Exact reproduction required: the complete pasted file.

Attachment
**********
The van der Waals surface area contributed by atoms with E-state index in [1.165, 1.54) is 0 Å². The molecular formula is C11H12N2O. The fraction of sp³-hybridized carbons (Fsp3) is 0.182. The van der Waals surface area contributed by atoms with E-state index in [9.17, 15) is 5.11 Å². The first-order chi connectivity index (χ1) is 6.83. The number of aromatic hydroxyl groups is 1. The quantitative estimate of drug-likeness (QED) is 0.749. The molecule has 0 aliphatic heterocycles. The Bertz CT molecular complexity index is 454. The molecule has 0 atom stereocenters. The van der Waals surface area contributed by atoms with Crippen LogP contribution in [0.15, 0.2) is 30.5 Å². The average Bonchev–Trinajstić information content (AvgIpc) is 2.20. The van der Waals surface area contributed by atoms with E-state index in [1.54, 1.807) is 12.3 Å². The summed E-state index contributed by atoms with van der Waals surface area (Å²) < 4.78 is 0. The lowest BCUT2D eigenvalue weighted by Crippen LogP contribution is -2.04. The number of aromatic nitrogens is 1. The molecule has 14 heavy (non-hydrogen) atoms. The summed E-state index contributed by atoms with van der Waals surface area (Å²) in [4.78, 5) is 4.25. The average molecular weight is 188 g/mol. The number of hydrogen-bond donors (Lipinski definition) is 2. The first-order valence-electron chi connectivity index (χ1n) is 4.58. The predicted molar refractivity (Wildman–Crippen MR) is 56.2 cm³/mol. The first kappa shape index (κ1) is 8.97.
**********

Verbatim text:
The van der Waals surface area contributed by atoms with E-state index in [1.165, 1.54) is 0 Å². The molecular formula is C11H12N2O. The fraction of sp³-hybridized carbons (Fsp3) is 0.182. The van der Waals surface area contributed by atoms with E-state index in [9.17, 15) is 5.11 Å². The first-order chi connectivity index (χ1) is 6.83. The number of aromatic hydroxyl groups is 1. The quantitative estimate of drug-likeness (QED) is 0.749. The molecule has 0 aliphatic heterocycles. The Bertz CT molecular complexity index is 454. The molecule has 0 atom stereocenters. The van der Waals surface area contributed by atoms with Crippen LogP contribution in [0.15, 0.2) is 30.5 Å². The average Bonchev–Trinajstić information content (AvgIpc) is 2.20. The van der Waals surface area contributed by atoms with E-state index in [1.54, 1.807) is 12.3 Å². The summed E-state index contributed by atoms with van der Waals surface area (Å²) < 4.78 is 0. The lowest BCUT2D eigenvalue weighted by Crippen LogP contribution is -2.04. The number of aromatic nitrogens is 1. The molecule has 14 heavy (non-hydrogen) atoms. The summed E-state index contributed by atoms with van der Waals surface area (Å²) in [4.78, 5) is 4.25. The average molecular weight is 188 g/mol. The number of hydrogen-bond donors (Lipinski definition) is 2. The first-order valence-electron chi connectivity index (χ1n) is 4.58. The predicted molar refractivity (Wildman–Crippen MR) is 56.2 cm³/mol. The first kappa shape index (κ1) is 8.97.